A week ago, the BBC published an article about rapidly disappearing Posidonia seagrass in the Mediterranean. In a time in which news outlets seem to report every other week about another species becoming endangered or extinct, the news of the Posidonia seagrass might seem like just another little reminder that the 6th mass extinction might be on its way but not much more than that. However, the article reveals some shocking news: a hectare of Posidonia seagrass can capture 15 times more CO2 than a hectare of the Amazon forest.
Why are leaders and policymakers barely talking about this carbon sink when discussing solutions for the climate crisis? It seems like they are hung up on technical solutions. These Prometheans believe that the technological abilities of humans are endless and that they can use these technologies to advance humanity and alter the environment if needed. They want to decrease CO2 emissions by technological solutions such as setting new efficiency standards for refrigerators, subsidising electric car use and replacing fossil fuels with nuclear energy. However, with countries failing to reduce their CO2 emissions and governments failing to come up and comply with strong treaties and conventions on CO2 reductions, policymakers and scientist also try to find solutions elsewhere. But it is not the natural world they are looking into.
One field that has been receiving more and more attention is geoengineering, the ultimate Promethean solution. The idea seems simple: if we cannot reduce our emissions, we have to find a way to minimise the impact of the emissions on earth. One form of geoengineering is carbon dioxide removal from the atmosphere. By removing carbon from the atmosphere, the carbon molecules cannot exert their greenhouse gas effect and no warming will occur. If enough carbon is removed, the CO2 concentrations in the atmosphere will lower, and global warming will decline. However, carbon removal has some disadvantages. It is very costly, and most countries won’t be too eager to pay for it. Additionally, the carbon has to be stored somewhere, and no one wants to live on a CO2 field, which could kill you if it leaks. Due to carbon capture and storage’s disadvantages, it has not been used on a large scale, and many debates arise on whether it can be used as a solution for the climate crisis.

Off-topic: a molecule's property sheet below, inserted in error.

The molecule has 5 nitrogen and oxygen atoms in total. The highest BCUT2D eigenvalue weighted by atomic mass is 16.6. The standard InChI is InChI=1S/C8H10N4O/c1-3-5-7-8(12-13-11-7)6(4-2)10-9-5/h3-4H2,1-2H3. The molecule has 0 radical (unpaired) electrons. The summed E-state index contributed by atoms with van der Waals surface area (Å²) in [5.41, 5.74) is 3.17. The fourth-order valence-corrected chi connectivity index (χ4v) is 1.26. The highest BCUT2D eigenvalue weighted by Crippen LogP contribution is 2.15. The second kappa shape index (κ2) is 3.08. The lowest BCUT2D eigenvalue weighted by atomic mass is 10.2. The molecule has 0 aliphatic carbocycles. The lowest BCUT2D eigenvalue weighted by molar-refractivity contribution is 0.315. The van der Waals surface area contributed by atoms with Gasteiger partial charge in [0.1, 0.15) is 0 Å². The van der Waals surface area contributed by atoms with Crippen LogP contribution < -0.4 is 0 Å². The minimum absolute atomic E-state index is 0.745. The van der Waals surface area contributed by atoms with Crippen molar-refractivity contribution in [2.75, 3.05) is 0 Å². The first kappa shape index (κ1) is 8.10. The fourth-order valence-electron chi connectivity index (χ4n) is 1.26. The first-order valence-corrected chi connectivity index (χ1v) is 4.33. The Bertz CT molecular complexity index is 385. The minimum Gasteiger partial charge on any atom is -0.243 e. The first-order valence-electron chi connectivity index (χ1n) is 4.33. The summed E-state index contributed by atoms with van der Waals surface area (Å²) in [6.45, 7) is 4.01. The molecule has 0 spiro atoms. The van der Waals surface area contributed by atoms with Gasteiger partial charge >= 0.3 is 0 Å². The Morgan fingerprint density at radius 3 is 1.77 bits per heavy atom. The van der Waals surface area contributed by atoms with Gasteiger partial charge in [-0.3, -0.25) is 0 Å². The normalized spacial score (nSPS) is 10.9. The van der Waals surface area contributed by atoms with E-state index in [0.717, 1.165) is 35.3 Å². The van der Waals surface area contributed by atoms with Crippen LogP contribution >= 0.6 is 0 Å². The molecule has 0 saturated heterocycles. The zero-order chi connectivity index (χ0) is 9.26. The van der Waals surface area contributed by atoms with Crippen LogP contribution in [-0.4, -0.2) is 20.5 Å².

So, while this technical carbon sink does not seem like an ideal solution, the many natural carbon sinks that already exist seem to be forgotten by policymakers.
When policymakers do address natural carbon sinks, trees seem the only ones they know. Many governments and policymakers call for reforestation and even all Dutch parties but one vouch for it. However, other leaders, like the Brazilian president Bolsonaro, do not see the added value and (illegal) logging still continues. While the rate of deforestation has gone down over the last years, overall, the number of forest areas still declines every year.